- The Washington Times - Monday, December 7, 2015

The Justice Department launched a civil rights investigation of the Chicago Police Department to examine officers’ use of force on Monday, the same day the local state’s attorney announced that charges would not be filed against an officer who fatally shot a man in the back as he fled from police with a gun in hand.

Meanwhile, heads continued to roll, with Chicago Mayor Rahm Emanuel firing the administrator of the city’s police review board less than a week after he axed Police Superintendent Garry McCarthy. Mr. Emanuel, President Obama’s chief of staff in his first administration, has faced calls himself to step down over his handling of the city’s security crisis.

The trigger for the wave of turmoil was the release of a police dashboard camera video nearly two weeks ago that showed the fatal shooting of a black 17-year-old by a white Chicago police officer. Laquan McDonald was killed in the October 2014 shooting by Officer Jason Van Dyke, who fired 16 shots at the teenager as the boy started to veer away from a group of police.

Attorney General Loretta Lynch said the Justice Department investigation, which is separate from an existing federal probe of McDonald’s death, will look into whether the Chicago Police Department “engaged in a pattern or practice of violations of the Constitution or federal law,” specifically with regard to deadly use of force and any racial disparity in officers’ use of force. Such probes, used to identify systemic deficiencies within a troubled agency, have also recently been undertaken with the Baltimore and Ferguson police departments.

Members of the Justice Department’s Civil Rights Division will conduct the investigation and Ms. Lynch said investigators hope to hear from community members about their interactions with police as well as from officers themselves. The attorney general argued that a thorough probe would be benefit honest police officers on the street as well.

“We understand that the same systems that fail community members also fail conscientious officers by creating mistrust between law enforcement and the citizens they are sworn to serve and protect,” Ms. Lynch said. “And when suspicion and hostility is allowed to fester, it can erupt into unrest.”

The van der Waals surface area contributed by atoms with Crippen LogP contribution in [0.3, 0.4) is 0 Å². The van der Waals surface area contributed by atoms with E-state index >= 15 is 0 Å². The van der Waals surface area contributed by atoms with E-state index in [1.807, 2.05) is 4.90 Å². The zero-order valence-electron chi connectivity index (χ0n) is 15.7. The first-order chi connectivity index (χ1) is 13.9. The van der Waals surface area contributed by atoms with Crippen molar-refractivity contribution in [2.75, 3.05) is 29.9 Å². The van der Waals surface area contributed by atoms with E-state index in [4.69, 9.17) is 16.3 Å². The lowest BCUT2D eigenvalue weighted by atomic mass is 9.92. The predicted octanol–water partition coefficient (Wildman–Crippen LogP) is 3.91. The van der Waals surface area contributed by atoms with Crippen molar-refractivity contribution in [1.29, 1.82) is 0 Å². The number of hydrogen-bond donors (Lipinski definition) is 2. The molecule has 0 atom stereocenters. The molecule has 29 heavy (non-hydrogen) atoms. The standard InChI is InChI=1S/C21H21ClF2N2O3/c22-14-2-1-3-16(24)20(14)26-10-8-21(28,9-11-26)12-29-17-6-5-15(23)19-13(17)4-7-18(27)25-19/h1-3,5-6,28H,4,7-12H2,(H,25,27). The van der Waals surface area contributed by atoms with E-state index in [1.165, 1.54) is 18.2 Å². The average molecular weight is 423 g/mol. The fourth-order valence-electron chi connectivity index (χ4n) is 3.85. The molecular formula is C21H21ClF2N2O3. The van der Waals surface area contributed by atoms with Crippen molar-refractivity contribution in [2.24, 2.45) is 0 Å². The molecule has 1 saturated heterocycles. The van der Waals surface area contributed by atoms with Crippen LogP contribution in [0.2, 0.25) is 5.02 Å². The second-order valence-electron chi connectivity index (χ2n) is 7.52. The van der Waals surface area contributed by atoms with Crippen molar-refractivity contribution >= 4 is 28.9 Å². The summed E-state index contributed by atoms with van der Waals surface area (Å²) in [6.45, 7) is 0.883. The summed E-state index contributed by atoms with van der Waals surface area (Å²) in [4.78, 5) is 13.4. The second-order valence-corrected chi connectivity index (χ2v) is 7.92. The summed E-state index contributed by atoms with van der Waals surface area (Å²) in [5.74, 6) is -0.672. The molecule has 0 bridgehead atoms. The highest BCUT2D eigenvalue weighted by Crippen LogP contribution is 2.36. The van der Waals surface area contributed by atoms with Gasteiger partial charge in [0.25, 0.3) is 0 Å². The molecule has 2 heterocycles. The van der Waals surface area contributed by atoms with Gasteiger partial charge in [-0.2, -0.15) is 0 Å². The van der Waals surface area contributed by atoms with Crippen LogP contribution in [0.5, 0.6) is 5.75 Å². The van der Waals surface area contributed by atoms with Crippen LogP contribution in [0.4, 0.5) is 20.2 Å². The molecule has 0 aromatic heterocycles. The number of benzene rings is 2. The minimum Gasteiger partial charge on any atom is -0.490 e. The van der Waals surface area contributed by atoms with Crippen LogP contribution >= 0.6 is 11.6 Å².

If the investigation uncovers unconstitutional practices, the Justice Department could seek a court-enforceable agreement with the department to institute reforms, a move that Mr. Emanuel said the city would not fight.

“We welcome it and Chicago as a city will be a better for it. We accept it and we need it,” said the Democratic second-term mayor, who had previously called a civil rights investigation into the department “misguided.”

Ms. Lynch declined to give any timeline of the investigation or when officials first began looking into complaints.

But public outcry peaked over the Thanksgiving weekend. Officer Van Dyke was charged with first-degree murder just hours after the video’s release on Nov. 24, but protests rolled through the city’s bustling shopping districts over the busy holiday weekend.

Cook County State’s Attorney’s Anita Alvarez declined to bring similar charges in the second videotaped police shooting, noting that there was not sufficient evidence to support charges being brought against Officer George Hernandez for the fatal shooting of 25-year-old Ronald Johnson.

During the October 2014 incident, Officer Hernandez fired five shots, striking Johnson twice in the back and killing him as he fled from officers.

Dashboard camera video released Monday shows Johnson running away from officers and into a nearby South Side park as multiple officers give chase and Officer Hernandez opens fire.

Ms. Alvarez said the video shows Johnson carrying a handgun as he flees, though an attorney for Johnson’s family has claimed the gun was planted by police and called her investigation into the shooting “a joke.”

Officers had responded to the area for a report of an earlier shooting, which had actually targeted the car that Johnson was riding in at the time. But Ms. Alvarez said the officers were unaware whether Johnson was a victim or the gunman in the earlier shooting and that he repeatedly ignored commands to drop his weapon — at one point tussling with an officer before trying to flee.

In announcing her decision, Ms. Alvarez seemed prepared for criticism over the fact that Johnson was struck in the back while fleeing police and said that was “one of many factors that had to be carefully considered and evaluated.”

“Even though Mr. Johnson was running away from Hernandez and other officers, he was running towards a police vehicle containing two other responding officers and unknown members of the public inside that park,” Ms. Alvarez said.

Michael Oppenheimer, an attorney for the family of Johnson, said Monday that when Officer Hernandez participated in a deposition as part of a wrongful death lawsuit filed over the shooting that the officer said prosecutors had never interviewed him about the shooting. He said the state’s attorney’s decision relied on a flawed investigation done by the Independent Police Review Authority.

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